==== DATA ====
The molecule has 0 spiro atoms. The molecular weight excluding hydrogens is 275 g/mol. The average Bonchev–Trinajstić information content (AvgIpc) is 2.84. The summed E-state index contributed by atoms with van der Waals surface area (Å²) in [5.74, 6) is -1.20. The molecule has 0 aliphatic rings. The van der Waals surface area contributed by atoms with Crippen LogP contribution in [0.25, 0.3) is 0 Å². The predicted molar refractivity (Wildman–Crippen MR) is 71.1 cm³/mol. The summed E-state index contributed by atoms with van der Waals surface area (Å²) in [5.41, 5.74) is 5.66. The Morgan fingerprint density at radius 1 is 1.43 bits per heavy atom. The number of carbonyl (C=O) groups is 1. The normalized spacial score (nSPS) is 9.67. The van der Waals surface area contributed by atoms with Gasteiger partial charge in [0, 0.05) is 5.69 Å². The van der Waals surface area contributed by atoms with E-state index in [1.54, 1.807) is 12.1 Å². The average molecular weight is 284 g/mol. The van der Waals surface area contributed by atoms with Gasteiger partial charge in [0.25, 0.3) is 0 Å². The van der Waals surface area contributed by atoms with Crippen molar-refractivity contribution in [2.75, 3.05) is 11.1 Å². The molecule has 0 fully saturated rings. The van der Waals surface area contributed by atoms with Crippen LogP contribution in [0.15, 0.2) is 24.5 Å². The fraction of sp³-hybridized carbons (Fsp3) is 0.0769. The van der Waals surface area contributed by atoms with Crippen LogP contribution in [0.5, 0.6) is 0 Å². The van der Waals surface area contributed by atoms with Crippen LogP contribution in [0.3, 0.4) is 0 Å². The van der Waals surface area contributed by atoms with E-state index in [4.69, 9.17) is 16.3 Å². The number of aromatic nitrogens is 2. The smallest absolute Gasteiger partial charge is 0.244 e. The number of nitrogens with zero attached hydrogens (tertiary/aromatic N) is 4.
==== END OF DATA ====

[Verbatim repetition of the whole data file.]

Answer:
The molecule has 0 spiro atoms. The molecular weight excluding hydrogens is 275 g/mol. The average Bonchev–Trinajstić information content (AvgIpc) is 2.84. The summed E-state index contributed by atoms with van der Waals surface area (Å²) in [5.74, 6) is -1.20. The molecule has 0 aliphatic rings. The van der Waals surface area contributed by atoms with Crippen LogP contribution in [0.25, 0.3) is 0 Å². The predicted molar refractivity (Wildman–Crippen MR) is 71.1 cm³/mol. The summed E-state index contributed by atoms with van der Waals surface area (Å²) in [5.41, 5.74) is 5.66. The Morgan fingerprint density at radius 1 is 1.43 bits per heavy atom. The number of carbonyl (C=O) groups is 1. The normalized spacial score (nSPS) is 9.67. The van der Waals surface area contributed by atoms with Gasteiger partial charge in [0, 0.05) is 5.69 Å². The van der Waals surface area contributed by atoms with E-state index in [1.54, 1.807) is 12.1 Å². The average molecular weight is 284 g/mol. The van der Waals surface area contributed by atoms with Gasteiger partial charge in [0.25, 0.3) is 0 Å². The van der Waals surface area contributed by atoms with Crippen molar-refractivity contribution in [2.75, 3.05) is 11.1 Å². The molecule has 0 fully saturated rings. The van der Waals surface area contributed by atoms with Crippen LogP contribution in [0.15, 0.2) is 24.5 Å². The fraction of sp³-hybridized carbons (Fsp3) is 0.0769. The van der Waals surface area contributed by atoms with Crippen LogP contribution in [0.5, 0.6) is 0 Å². The van der Waals surface area contributed by atoms with Crippen LogP contribution in [0.3, 0.4) is 0 Å². The van der Waals surface area contributed by atoms with E-state index in [4.69, 9.17) is 16.3 Å². The number of aromatic nitrogens is 2. The smallest absolute Gasteiger partial charge is 0.244 e. The number of nitrogens with zero attached hydrogens (tertiary/aromatic N) is 4.